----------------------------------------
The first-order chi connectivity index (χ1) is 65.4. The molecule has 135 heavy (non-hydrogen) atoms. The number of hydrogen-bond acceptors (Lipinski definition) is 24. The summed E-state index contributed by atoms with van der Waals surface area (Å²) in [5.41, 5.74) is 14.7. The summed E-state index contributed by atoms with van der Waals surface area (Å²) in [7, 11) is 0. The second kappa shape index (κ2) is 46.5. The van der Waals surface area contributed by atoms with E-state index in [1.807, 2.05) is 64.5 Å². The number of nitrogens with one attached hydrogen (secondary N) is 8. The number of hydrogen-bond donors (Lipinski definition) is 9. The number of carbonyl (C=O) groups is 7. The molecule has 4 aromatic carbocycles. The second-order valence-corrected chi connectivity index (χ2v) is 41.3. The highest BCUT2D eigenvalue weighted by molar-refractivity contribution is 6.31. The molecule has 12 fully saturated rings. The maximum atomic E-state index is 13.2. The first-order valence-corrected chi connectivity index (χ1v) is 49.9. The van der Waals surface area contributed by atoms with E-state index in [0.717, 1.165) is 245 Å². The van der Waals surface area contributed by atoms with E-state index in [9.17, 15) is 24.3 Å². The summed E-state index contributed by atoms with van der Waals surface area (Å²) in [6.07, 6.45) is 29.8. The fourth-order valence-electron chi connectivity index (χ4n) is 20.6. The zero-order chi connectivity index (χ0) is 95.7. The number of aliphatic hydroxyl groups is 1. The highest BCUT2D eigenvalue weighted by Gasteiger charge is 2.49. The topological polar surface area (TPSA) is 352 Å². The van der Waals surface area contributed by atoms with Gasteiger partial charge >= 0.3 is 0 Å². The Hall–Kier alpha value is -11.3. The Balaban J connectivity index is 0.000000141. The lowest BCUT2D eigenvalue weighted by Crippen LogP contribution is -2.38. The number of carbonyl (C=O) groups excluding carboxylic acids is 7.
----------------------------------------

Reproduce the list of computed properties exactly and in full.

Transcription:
The first-order chi connectivity index (χ1) is 65.4. The molecule has 135 heavy (non-hydrogen) atoms. The number of hydrogen-bond acceptors (Lipinski definition) is 24. The summed E-state index contributed by atoms with van der Waals surface area (Å²) in [5.41, 5.74) is 14.7. The summed E-state index contributed by atoms with van der Waals surface area (Å²) in [7, 11) is 0. The second kappa shape index (κ2) is 46.5. The van der Waals surface area contributed by atoms with E-state index in [1.807, 2.05) is 64.5 Å². The number of nitrogens with one attached hydrogen (secondary N) is 8. The number of hydrogen-bond donors (Lipinski definition) is 9. The number of carbonyl (C=O) groups is 7. The molecule has 4 aromatic carbocycles. The second-order valence-corrected chi connectivity index (χ2v) is 41.3. The highest BCUT2D eigenvalue weighted by molar-refractivity contribution is 6.31. The molecule has 12 fully saturated rings. The maximum atomic E-state index is 13.2. The first-order valence-corrected chi connectivity index (χ1v) is 49.9. The van der Waals surface area contributed by atoms with E-state index in [0.717, 1.165) is 245 Å². The van der Waals surface area contributed by atoms with E-state index in [9.17, 15) is 24.3 Å². The summed E-state index contributed by atoms with van der Waals surface area (Å²) in [6.07, 6.45) is 29.8. The fourth-order valence-electron chi connectivity index (χ4n) is 20.6. The zero-order chi connectivity index (χ0) is 95.7. The number of aliphatic hydroxyl groups is 1. The highest BCUT2D eigenvalue weighted by Gasteiger charge is 2.49. The topological polar surface area (TPSA) is 352 Å². The van der Waals surface area contributed by atoms with Gasteiger partial charge >= 0.3 is 0 Å². The Hall–Kier alpha value is -11.3. The Balaban J connectivity index is 0.000000141. The lowest BCUT2D eigenvalue weighted by Crippen LogP contribution is -2.38. The number of carbonyl (C=O) groups excluding carboxylic acids is 7.